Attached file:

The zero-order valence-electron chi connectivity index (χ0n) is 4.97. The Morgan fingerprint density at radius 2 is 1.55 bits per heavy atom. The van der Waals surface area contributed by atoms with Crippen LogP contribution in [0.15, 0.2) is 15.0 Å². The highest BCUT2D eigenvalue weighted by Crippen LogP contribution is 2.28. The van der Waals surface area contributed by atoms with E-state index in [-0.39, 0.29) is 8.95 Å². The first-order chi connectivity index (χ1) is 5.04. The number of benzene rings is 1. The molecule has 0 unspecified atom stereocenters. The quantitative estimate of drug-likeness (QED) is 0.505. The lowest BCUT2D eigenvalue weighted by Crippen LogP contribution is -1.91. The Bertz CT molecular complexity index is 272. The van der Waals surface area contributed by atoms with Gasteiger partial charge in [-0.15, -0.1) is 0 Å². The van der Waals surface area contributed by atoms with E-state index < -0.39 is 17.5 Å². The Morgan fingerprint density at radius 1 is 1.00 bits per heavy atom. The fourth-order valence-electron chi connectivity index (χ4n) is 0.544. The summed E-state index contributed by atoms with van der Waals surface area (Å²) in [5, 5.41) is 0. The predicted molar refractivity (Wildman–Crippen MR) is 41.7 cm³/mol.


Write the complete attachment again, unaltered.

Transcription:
The zero-order valence-electron chi connectivity index (χ0n) is 4.97. The Morgan fingerprint density at radius 2 is 1.55 bits per heavy atom. The van der Waals surface area contributed by atoms with Crippen LogP contribution in [0.15, 0.2) is 15.0 Å². The highest BCUT2D eigenvalue weighted by Crippen LogP contribution is 2.28. The van der Waals surface area contributed by atoms with E-state index in [-0.39, 0.29) is 8.95 Å². The first-order chi connectivity index (χ1) is 5.04. The number of benzene rings is 1. The molecule has 0 unspecified atom stereocenters. The quantitative estimate of drug-likeness (QED) is 0.505. The lowest BCUT2D eigenvalue weighted by Crippen LogP contribution is -1.91. The Bertz CT molecular complexity index is 272. The van der Waals surface area contributed by atoms with Gasteiger partial charge in [-0.15, -0.1) is 0 Å². The van der Waals surface area contributed by atoms with E-state index < -0.39 is 17.5 Å². The Morgan fingerprint density at radius 1 is 1.00 bits per heavy atom. The fourth-order valence-electron chi connectivity index (χ4n) is 0.544. The summed E-state index contributed by atoms with van der Waals surface area (Å²) in [5, 5.41) is 0. The predicted molar refractivity (Wildman–Crippen MR) is 41.7 cm³/mol.